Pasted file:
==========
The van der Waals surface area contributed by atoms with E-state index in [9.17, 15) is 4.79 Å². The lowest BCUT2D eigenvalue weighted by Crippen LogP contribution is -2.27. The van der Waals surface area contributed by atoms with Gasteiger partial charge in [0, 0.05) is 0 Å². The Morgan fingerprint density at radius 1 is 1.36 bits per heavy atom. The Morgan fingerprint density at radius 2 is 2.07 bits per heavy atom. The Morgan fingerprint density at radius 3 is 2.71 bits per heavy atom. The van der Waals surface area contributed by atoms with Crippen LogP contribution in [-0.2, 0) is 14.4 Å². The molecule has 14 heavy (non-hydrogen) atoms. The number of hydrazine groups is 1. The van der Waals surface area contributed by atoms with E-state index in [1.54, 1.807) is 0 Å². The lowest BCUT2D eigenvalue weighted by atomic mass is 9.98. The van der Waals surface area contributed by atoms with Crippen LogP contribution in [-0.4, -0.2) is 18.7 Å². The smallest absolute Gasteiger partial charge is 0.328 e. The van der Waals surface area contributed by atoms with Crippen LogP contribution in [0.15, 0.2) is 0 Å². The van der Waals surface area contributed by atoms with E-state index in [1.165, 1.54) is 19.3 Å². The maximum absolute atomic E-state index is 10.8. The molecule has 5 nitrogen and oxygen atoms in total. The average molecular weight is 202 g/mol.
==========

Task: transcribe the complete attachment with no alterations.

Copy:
The van der Waals surface area contributed by atoms with E-state index in [9.17, 15) is 4.79 Å². The lowest BCUT2D eigenvalue weighted by Crippen LogP contribution is -2.27. The van der Waals surface area contributed by atoms with Gasteiger partial charge in [0, 0.05) is 0 Å². The Morgan fingerprint density at radius 1 is 1.36 bits per heavy atom. The Morgan fingerprint density at radius 2 is 2.07 bits per heavy atom. The Morgan fingerprint density at radius 3 is 2.71 bits per heavy atom. The van der Waals surface area contributed by atoms with Crippen LogP contribution in [-0.2, 0) is 14.4 Å². The molecule has 14 heavy (non-hydrogen) atoms. The number of hydrazine groups is 1. The van der Waals surface area contributed by atoms with E-state index in [1.54, 1.807) is 0 Å². The lowest BCUT2D eigenvalue weighted by atomic mass is 9.98. The van der Waals surface area contributed by atoms with Crippen LogP contribution in [-0.4, -0.2) is 18.7 Å². The smallest absolute Gasteiger partial charge is 0.328 e. The van der Waals surface area contributed by atoms with Crippen LogP contribution in [0.15, 0.2) is 0 Å². The van der Waals surface area contributed by atoms with E-state index in [1.165, 1.54) is 19.3 Å². The maximum absolute atomic E-state index is 10.8. The molecule has 5 nitrogen and oxygen atoms in total. The average molecular weight is 202 g/mol.